High Park TorontoGrenadier Pond is famous city-wide for its fishing derbies. There's a little mystique to the 35 acre pond, rumoured to be 'bottomless' since its depth can't be accurately measured due to its muddy floor. That's not the only myth circulating the pond - lore has it British Grenadiers fell through its thin ice while crossing the pond to defend the city in the War of 1812. As you may have guessed the pond and café get their name from the military base that stood on the plot in the 1800s.

The Spring Creek and West Ravine nature trails are handy for giving you the impression you've left the city. If squirrels and birds aren't enough wildlife for you, there's a zoo onsite to get your fix, at least for now. After city council cut the zoo's funding earlier this year, the neighbourhood stepped up. The community has raised enough money to keep the zoo open for another year with costs of $225,000. The Honey Family Foundation also kicked in an additional $50,000. For now the zoo will remain open, but it's out of the city's hands.

High Park TorontoThe park also has two well-loved playgrounds. In the southeast is Jamie Bell Adventure Playground, put together by volunteers in '99. As many will remember the play structure was burned to the ground earlier in the year in an act of arson. As of this month though, volunteers have rebuilt the pirate ship playground with the help celebrity renovator Mike Holmes, who lead a team in the four-day rebuild.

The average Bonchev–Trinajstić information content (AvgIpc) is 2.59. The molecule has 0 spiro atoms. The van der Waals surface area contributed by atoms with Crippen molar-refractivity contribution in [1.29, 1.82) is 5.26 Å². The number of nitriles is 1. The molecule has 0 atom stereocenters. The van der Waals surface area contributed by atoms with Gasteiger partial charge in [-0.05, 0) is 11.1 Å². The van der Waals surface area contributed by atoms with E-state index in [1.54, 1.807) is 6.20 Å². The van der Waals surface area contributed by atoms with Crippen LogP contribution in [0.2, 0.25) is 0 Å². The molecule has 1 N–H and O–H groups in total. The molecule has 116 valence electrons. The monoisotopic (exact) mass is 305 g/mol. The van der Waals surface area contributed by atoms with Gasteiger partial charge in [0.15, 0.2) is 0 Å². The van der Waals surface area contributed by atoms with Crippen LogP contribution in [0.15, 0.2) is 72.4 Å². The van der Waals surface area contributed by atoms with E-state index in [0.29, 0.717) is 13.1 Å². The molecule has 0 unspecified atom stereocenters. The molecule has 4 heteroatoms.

The crowning jewel in Toronto, "city of parks," High Park has plenty to offer everyone. Clearly this just scratches the surface of what you can make of a day at High Park.


  • 7 public washrooms
  • 18 designated picnic areas for pre-booking.
  • A zoo!
  • Garden plots for planting vegetables and flowers available for $53.50/year.
  • Eight monuments and sculptures (including "The Hippie")
  • Trackless train rides running from May 1st until Labour Day. Fare: Adults (16+) $4.50, children and seniors $3.50.

Writing by Matt Stephen

Photos (in order) by Kiril Strax, ~EvidencE, PataGata, and Hamish Grant.



Bonnie / August 8, 2012 at 01:50 pm